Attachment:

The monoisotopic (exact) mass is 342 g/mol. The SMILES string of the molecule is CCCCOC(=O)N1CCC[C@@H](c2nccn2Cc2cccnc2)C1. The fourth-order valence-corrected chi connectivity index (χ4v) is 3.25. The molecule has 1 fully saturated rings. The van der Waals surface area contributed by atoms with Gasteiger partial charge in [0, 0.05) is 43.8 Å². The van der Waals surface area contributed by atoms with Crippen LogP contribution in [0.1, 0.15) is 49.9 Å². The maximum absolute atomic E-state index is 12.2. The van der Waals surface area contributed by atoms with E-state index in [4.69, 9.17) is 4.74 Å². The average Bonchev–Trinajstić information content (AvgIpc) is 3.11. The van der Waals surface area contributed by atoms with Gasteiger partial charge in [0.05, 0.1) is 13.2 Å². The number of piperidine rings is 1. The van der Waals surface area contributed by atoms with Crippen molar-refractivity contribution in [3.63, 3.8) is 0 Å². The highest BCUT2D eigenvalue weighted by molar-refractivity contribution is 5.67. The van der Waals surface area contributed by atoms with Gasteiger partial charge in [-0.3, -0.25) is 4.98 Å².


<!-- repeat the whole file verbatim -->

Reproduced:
The monoisotopic (exact) mass is 342 g/mol. The SMILES string of the molecule is CCCCOC(=O)N1CCC[C@@H](c2nccn2Cc2cccnc2)C1. The fourth-order valence-corrected chi connectivity index (χ4v) is 3.25. The molecule has 1 fully saturated rings. The van der Waals surface area contributed by atoms with Gasteiger partial charge in [0, 0.05) is 43.8 Å². The van der Waals surface area contributed by atoms with Crippen LogP contribution in [0.1, 0.15) is 49.9 Å². The maximum absolute atomic E-state index is 12.2. The van der Waals surface area contributed by atoms with E-state index in [4.69, 9.17) is 4.74 Å². The average Bonchev–Trinajstić information content (AvgIpc) is 3.11. The van der Waals surface area contributed by atoms with Gasteiger partial charge in [0.05, 0.1) is 13.2 Å². The number of piperidine rings is 1. The van der Waals surface area contributed by atoms with Crippen molar-refractivity contribution in [3.63, 3.8) is 0 Å². The highest BCUT2D eigenvalue weighted by molar-refractivity contribution is 5.67. The van der Waals surface area contributed by atoms with Gasteiger partial charge in [-0.3, -0.25) is 4.98 Å².